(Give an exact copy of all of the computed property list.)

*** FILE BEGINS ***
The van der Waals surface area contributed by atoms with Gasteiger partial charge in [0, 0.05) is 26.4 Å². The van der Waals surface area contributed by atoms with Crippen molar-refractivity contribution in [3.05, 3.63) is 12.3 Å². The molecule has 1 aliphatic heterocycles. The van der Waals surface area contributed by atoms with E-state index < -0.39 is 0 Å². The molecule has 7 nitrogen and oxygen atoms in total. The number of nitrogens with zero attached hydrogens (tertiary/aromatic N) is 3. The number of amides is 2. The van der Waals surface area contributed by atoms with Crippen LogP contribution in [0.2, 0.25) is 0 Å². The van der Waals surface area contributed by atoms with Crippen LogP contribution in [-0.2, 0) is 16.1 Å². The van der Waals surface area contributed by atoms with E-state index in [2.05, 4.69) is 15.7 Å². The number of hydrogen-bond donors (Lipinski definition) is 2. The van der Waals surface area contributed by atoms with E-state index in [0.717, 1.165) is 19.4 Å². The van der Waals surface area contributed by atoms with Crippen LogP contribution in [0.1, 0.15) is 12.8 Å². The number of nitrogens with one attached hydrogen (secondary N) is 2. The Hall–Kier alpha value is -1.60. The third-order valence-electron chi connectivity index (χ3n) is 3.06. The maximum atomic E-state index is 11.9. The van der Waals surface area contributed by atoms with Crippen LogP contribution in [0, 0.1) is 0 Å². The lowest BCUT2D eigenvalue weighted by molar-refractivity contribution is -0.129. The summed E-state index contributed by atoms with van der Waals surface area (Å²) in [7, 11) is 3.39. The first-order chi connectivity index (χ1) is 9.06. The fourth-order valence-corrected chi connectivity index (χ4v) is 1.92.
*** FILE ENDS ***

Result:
The van der Waals surface area contributed by atoms with Gasteiger partial charge in [0, 0.05) is 26.4 Å². The van der Waals surface area contributed by atoms with Crippen molar-refractivity contribution in [3.05, 3.63) is 12.3 Å². The molecule has 1 aliphatic heterocycles. The van der Waals surface area contributed by atoms with E-state index < -0.39 is 0 Å². The molecule has 7 nitrogen and oxygen atoms in total. The number of nitrogens with zero attached hydrogens (tertiary/aromatic N) is 3. The number of amides is 2. The van der Waals surface area contributed by atoms with Crippen LogP contribution in [0.2, 0.25) is 0 Å². The van der Waals surface area contributed by atoms with Crippen LogP contribution in [-0.2, 0) is 16.1 Å². The van der Waals surface area contributed by atoms with E-state index in [2.05, 4.69) is 15.7 Å². The number of hydrogen-bond donors (Lipinski definition) is 2. The van der Waals surface area contributed by atoms with E-state index in [0.717, 1.165) is 19.4 Å². The van der Waals surface area contributed by atoms with Crippen LogP contribution in [0.1, 0.15) is 12.8 Å². The number of nitrogens with one attached hydrogen (secondary N) is 2. The Hall–Kier alpha value is -1.60. The third-order valence-electron chi connectivity index (χ3n) is 3.06. The maximum atomic E-state index is 11.9. The van der Waals surface area contributed by atoms with Crippen LogP contribution in [0, 0.1) is 0 Å². The lowest BCUT2D eigenvalue weighted by molar-refractivity contribution is -0.129. The summed E-state index contributed by atoms with van der Waals surface area (Å²) in [7, 11) is 3.39. The first-order chi connectivity index (χ1) is 9.06. The fourth-order valence-corrected chi connectivity index (χ4v) is 1.92.